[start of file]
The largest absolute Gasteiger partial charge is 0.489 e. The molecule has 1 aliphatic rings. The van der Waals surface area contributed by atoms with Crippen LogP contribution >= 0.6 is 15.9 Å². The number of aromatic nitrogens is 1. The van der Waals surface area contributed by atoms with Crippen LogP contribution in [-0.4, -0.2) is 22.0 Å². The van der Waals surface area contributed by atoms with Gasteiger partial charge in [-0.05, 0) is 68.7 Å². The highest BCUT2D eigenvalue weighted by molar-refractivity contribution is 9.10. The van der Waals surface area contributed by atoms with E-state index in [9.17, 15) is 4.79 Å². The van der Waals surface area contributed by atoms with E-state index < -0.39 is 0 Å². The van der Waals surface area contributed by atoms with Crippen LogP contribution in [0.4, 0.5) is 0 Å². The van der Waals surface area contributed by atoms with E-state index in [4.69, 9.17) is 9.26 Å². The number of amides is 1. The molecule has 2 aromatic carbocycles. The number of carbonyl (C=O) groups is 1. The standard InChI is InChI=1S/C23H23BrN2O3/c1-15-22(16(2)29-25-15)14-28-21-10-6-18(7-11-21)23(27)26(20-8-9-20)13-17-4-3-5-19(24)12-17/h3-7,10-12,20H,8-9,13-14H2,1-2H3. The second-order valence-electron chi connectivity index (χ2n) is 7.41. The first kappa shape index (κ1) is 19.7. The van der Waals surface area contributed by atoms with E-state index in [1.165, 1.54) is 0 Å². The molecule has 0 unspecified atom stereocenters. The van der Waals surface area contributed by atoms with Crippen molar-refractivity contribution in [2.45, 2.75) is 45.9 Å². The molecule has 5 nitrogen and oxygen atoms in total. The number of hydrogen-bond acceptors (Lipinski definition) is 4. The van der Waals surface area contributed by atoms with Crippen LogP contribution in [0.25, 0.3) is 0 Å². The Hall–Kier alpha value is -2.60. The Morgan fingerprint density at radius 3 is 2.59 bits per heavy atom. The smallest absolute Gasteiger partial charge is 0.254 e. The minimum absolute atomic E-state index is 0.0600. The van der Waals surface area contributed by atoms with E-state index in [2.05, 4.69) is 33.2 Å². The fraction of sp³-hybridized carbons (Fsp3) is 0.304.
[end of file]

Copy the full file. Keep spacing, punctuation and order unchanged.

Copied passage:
The largest absolute Gasteiger partial charge is 0.489 e. The molecule has 1 aliphatic rings. The van der Waals surface area contributed by atoms with Crippen LogP contribution >= 0.6 is 15.9 Å². The number of aromatic nitrogens is 1. The van der Waals surface area contributed by atoms with Crippen LogP contribution in [-0.4, -0.2) is 22.0 Å². The van der Waals surface area contributed by atoms with Gasteiger partial charge in [-0.05, 0) is 68.7 Å². The highest BCUT2D eigenvalue weighted by molar-refractivity contribution is 9.10. The van der Waals surface area contributed by atoms with E-state index in [9.17, 15) is 4.79 Å². The van der Waals surface area contributed by atoms with E-state index < -0.39 is 0 Å². The van der Waals surface area contributed by atoms with Crippen LogP contribution in [0.4, 0.5) is 0 Å². The van der Waals surface area contributed by atoms with E-state index in [4.69, 9.17) is 9.26 Å². The number of amides is 1. The molecule has 2 aromatic carbocycles. The number of carbonyl (C=O) groups is 1. The standard InChI is InChI=1S/C23H23BrN2O3/c1-15-22(16(2)29-25-15)14-28-21-10-6-18(7-11-21)23(27)26(20-8-9-20)13-17-4-3-5-19(24)12-17/h3-7,10-12,20H,8-9,13-14H2,1-2H3. The second-order valence-electron chi connectivity index (χ2n) is 7.41. The first kappa shape index (κ1) is 19.7. The van der Waals surface area contributed by atoms with E-state index in [1.165, 1.54) is 0 Å². The molecule has 0 unspecified atom stereocenters. The van der Waals surface area contributed by atoms with Crippen molar-refractivity contribution in [2.45, 2.75) is 45.9 Å². The molecule has 5 nitrogen and oxygen atoms in total. The number of hydrogen-bond acceptors (Lipinski definition) is 4. The van der Waals surface area contributed by atoms with Crippen LogP contribution in [0.25, 0.3) is 0 Å². The Hall–Kier alpha value is -2.60. The Morgan fingerprint density at radius 3 is 2.59 bits per heavy atom. The smallest absolute Gasteiger partial charge is 0.254 e. The minimum absolute atomic E-state index is 0.0600. The van der Waals surface area contributed by atoms with E-state index in [2.05, 4.69) is 33.2 Å². The fraction of sp³-hybridized carbons (Fsp3) is 0.304.